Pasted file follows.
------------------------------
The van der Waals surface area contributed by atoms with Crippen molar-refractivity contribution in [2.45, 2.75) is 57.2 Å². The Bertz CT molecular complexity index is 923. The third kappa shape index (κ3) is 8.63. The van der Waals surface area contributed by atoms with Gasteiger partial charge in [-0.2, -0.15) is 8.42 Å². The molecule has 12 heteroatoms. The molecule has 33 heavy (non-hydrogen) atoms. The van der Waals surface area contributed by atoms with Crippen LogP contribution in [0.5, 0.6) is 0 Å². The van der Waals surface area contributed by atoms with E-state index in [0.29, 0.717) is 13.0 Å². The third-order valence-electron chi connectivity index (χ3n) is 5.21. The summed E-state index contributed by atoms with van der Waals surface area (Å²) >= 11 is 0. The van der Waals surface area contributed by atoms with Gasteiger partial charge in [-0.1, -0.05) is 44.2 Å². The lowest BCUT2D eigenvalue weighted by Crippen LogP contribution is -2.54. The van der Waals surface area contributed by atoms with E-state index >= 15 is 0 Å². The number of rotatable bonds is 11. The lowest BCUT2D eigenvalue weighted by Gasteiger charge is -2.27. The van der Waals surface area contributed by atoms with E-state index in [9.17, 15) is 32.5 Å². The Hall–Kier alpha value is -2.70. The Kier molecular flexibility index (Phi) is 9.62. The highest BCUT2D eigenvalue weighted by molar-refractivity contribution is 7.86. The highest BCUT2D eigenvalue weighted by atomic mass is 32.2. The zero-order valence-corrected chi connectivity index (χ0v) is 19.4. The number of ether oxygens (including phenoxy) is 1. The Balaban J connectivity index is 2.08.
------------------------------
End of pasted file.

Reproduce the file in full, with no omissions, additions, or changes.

The van der Waals surface area contributed by atoms with Crippen molar-refractivity contribution in [2.45, 2.75) is 57.2 Å². The Bertz CT molecular complexity index is 923. The third kappa shape index (κ3) is 8.63. The van der Waals surface area contributed by atoms with Gasteiger partial charge in [-0.2, -0.15) is 8.42 Å². The molecule has 12 heteroatoms. The molecule has 33 heavy (non-hydrogen) atoms. The van der Waals surface area contributed by atoms with Crippen LogP contribution in [0.5, 0.6) is 0 Å². The van der Waals surface area contributed by atoms with E-state index in [0.29, 0.717) is 13.0 Å². The third-order valence-electron chi connectivity index (χ3n) is 5.21. The summed E-state index contributed by atoms with van der Waals surface area (Å²) >= 11 is 0. The van der Waals surface area contributed by atoms with Gasteiger partial charge in [-0.1, -0.05) is 44.2 Å². The lowest BCUT2D eigenvalue weighted by Crippen LogP contribution is -2.54. The van der Waals surface area contributed by atoms with E-state index >= 15 is 0 Å². The number of rotatable bonds is 11. The lowest BCUT2D eigenvalue weighted by Gasteiger charge is -2.27. The van der Waals surface area contributed by atoms with E-state index in [9.17, 15) is 32.5 Å². The Hall–Kier alpha value is -2.70. The Kier molecular flexibility index (Phi) is 9.62. The highest BCUT2D eigenvalue weighted by molar-refractivity contribution is 7.86. The highest BCUT2D eigenvalue weighted by atomic mass is 32.2. The zero-order valence-corrected chi connectivity index (χ0v) is 19.4. The number of ether oxygens (including phenoxy) is 1. The Balaban J connectivity index is 2.08.